Journals Proceedings

International Journal of Biomedical Science & Bioinformatics

Chronic exposure of female rats to a low dose POPs mixture induced oxidative stress in brain cytosol and mitochondria.



Persistent organic pollutants (POPs) are long-lived toxic organic compounds and are of major threat for human and ecosystem health. Recently, great concerns are raised about POPs mixtures and its potential toxicity even in doses of daily human exposure. Taking in consideration that current scientific consensus states that deficits in energetic metabolism and oxidative stress are common characteristics between neurodegenerative diseases and a large range of POPs is incriminated in the pathogenesis of these diseases, it would be quite interesting to study the effects of exposure to these mixtures on brain. For that, an orally chronic exposure to a representative mixture of POPs composed of Endosulfan (2.6μg), Chlorpyrifos(5.2μg),Naphthalene(0.023μg)andBenzopyrane(0.002 μg)/kg, or the same mixture folded by 10 or 100 were tested on the oxidative stress state in different brain regions of adult female rats. Exposed rats have shown an increase in malondialdehyde (MDA) levels and an alteration in glutathione (GSH) homeostasis in both mitochondrial and regional cytosolic fractions. These effects were accompanied by a decrease in levels of cytosolic Glutathione S-Transferase (GST) and a very significant increase in levels of Superoxide Dismutase (SOD) and Catalase (CAT) in both cytosolic and mitochondrial fractions. The current study suggests that environmental exposure to low doses of POPs mixtures through diet induces oxidative stress in adult brain where mitochondria could be a privileged target. More studies are required to understand more responses patterns of brain to chronic exposure to POPs mixtures and its implication in neurodegenerative diseases' aetiology.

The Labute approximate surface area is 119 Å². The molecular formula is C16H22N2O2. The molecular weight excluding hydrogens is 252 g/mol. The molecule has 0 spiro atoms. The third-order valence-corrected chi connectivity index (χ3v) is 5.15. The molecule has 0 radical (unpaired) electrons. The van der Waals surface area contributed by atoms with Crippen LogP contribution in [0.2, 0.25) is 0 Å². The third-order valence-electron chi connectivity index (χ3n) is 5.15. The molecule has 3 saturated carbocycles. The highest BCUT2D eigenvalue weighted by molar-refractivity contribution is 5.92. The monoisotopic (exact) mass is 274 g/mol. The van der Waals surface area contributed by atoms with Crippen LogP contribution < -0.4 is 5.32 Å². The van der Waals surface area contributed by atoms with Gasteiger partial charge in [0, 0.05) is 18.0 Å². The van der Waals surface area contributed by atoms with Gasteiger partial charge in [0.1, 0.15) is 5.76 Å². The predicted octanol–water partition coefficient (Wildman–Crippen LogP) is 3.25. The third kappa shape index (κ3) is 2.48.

No fo Author(s) : 6
Page(s) : 37 - 43
Electronic ISSN : 2475-2290
Volume 2 : Issue 1
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